I have done the problem, but I'm confused about why the local path-connectedness of $Z$ is necessary.

My solution: Let $p:X\to Y$ and $q:Y\to Z$ be such that $q$ and $q\circ p$ are covering spaces. Let $y\in Y$ and let $W$ be a path-connected neighborhood of $z=q(y)\in Z$ which is evenly covered by $q$ and $q\circ p.$ Let $V$ be the path component of $q^{-1}(W)$ which contains $y$ (observe that $V$ is then a sheet of $W$ by $q$). Any sheet $U$ of $p^{-1}(V)$ is mapped homeomorphically to $W$ by $q\circ p.$ Since $q:V\to W$ is a homeomorphism, we conclude that $p:U\to V$ is a homeomorphism, so $p$ is a covering space.

It seems like I used the local path-connectedness of $Z$ in my solution, letting $W$ be a path-connected neighborhood of $q(y),$ but this use seems artificial. It isn't clear to me why $W$ must be path-connected, other than when one tries to isolate an evenly covered neighborhood $V$ of $y.$ However, it seems like local connectedness is enough to do this.

So my question is this: is local path-connectedness of $Z$ necessary (and if so, is there some instructive counterexample when $Z$ is not locally path-connected) or can this hypothesis be weakened?

  • $\begingroup$ You need some additional assumptions. Probably the best setting is to require that $X,Y,Z$ are connected. Otherwise you get trivial counterexamples like $X = Z$ and $Y= Z \times \{0,1 \}$ with $p(z) = (z,0)$ and $q(z,i) = z$. $\endgroup$ – Paul Frost Dec 29 '18 at 14:56

It can be weakened. We shall use the following well-known fact about covering projections:

Given $p,q$ as in your question (i.e. $q \circ p$ and $q$ are assumed to be covering projections). If $Z$ is locally connected and $p$ is a surjection, then $p$ is a covering projection.

In this result no further connectedness assumptions on $X,Y,Z$ are needed.

Hence we have to look for assumptions assuring that $p$ is surjective. To avoid trivial counterexamples, it seems that we should have the minimal requirement that $Y$ is connected (otherwise we may take $X = Z$, $Y = Z \times F$ with a discrete $F$ having more than one point and $p(z) = (z,f_0)$, $q(z,f) = z$). This implies that also $Z$ is connected. For the sake of homogeneity we may moreover asume that $X$ is connected, but this is not really needed.

Therefore, let us assume that $X,Y,Z$ are connected and locally connected (it suffices to assume one of these spaces to be locally connected because they are locally homeomorphic). We shall prove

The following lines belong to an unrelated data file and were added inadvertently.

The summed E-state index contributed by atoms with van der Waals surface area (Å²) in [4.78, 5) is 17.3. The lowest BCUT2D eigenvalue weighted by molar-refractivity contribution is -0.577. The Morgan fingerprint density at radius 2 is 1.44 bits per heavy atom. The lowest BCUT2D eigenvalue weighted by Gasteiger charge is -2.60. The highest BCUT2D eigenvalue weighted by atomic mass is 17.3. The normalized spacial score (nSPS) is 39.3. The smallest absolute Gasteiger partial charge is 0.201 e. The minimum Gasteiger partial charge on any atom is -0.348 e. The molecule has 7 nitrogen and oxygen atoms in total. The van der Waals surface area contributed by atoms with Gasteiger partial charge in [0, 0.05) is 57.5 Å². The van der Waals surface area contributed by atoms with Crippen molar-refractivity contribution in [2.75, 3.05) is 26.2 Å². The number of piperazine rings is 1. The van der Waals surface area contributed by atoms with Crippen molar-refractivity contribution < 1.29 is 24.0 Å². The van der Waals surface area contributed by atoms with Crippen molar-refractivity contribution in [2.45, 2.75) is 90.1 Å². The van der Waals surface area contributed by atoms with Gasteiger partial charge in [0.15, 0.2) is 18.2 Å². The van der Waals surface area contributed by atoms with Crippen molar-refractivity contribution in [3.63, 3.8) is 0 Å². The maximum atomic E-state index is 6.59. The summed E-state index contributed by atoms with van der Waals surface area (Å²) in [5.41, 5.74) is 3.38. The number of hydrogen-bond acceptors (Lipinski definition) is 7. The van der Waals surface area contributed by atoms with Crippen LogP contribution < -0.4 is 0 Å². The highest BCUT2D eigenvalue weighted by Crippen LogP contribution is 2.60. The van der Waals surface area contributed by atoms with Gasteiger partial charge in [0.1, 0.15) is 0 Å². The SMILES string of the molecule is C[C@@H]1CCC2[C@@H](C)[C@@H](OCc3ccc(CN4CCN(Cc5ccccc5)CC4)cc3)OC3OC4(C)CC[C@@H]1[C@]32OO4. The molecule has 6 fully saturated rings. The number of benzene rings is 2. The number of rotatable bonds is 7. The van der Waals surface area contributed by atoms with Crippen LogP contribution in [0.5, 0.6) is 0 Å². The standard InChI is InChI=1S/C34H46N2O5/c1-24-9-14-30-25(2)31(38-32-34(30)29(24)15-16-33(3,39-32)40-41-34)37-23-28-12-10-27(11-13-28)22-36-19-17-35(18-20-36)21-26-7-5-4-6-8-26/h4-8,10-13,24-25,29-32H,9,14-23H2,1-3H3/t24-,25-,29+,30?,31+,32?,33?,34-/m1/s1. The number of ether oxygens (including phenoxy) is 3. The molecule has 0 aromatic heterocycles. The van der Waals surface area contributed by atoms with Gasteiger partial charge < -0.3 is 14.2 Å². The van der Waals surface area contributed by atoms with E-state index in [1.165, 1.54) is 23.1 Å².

If $Y$ is path connected, then $p$ is surjective, i.e. a covering projection.

This is somewhat weaker than requiring $Z$ locally path connected. Note that if the latter is satisfied, then also $Y$ is locally path connected, hence $Y$ is path connected.

Let $y \in Y$. Choose any $x \in X$ and any path $v$ in $Y$ from $p(x)$ to $y$. Then $w = q \circ v$ is a path in $Z$ beginning at $(q \circ p)(x)$. It can be lifted to path $u$ in $X$ beginning at $x$. Both paths $v$ and $p \circ u$ are lifts of $w$ beginning at $p(x)$. By unique path lifting we see that $v = p \circ u$, hence $y = v(1) = p(u(1)) \in p(X)$.


Given $p,q$ as in your question (i.e. $q \circ p$ and $q$ are assumed to be covering projections), let us first observe that if if one of $X, Y, Z$ is locally connected, then so are the other two because the three spaces are locally homeomorphic. Let us verify the following more general results:

(1) If $Z$ is locally connected, then each $y \in Y$ has an open neighborhood $U$ which is evenly covered by $p$. Note that this is trivially true if $p^{-1}(U) = \emptyset$. See my answer to Exercise 1.3.16 in Hatcher. However, $p$ is in general not a covering projection because surjectivity is not guaranteed.

(2) In $Z$ is locally connected, then $p(X)$ is open and closed in $Y$ and $p : X \to p(X)$ is a covering projection.

In fact, for $y \in Y$ let $U$ be an open evenly covered neighborhood of $y$. If $y \in p(E)$, then $p^{-1}(U) \ne \emptyset$ since it contains $p^{-1}(y)$. Hence $U = p(p^{-1}(U)) \subset p(X)$, i.e. $p(X)$ is open. If $y \notin p(X)$, then $p^{-1}(U)$ must be empty because otherwise we would get $y \in U = p(p^{-1}(U)) \subset p(X)$. Hence $U \cap p(E) = \emptyset$, i.e. $Y \setminus p(X)$ is open. That $p : X \to p(X)$ is a covering projection is now clear.

(3) If $Y$ is connected and locally connected, then $p$ is a covering projection.

$p(X)$ is open and closed, thus $p(X) = Y$.


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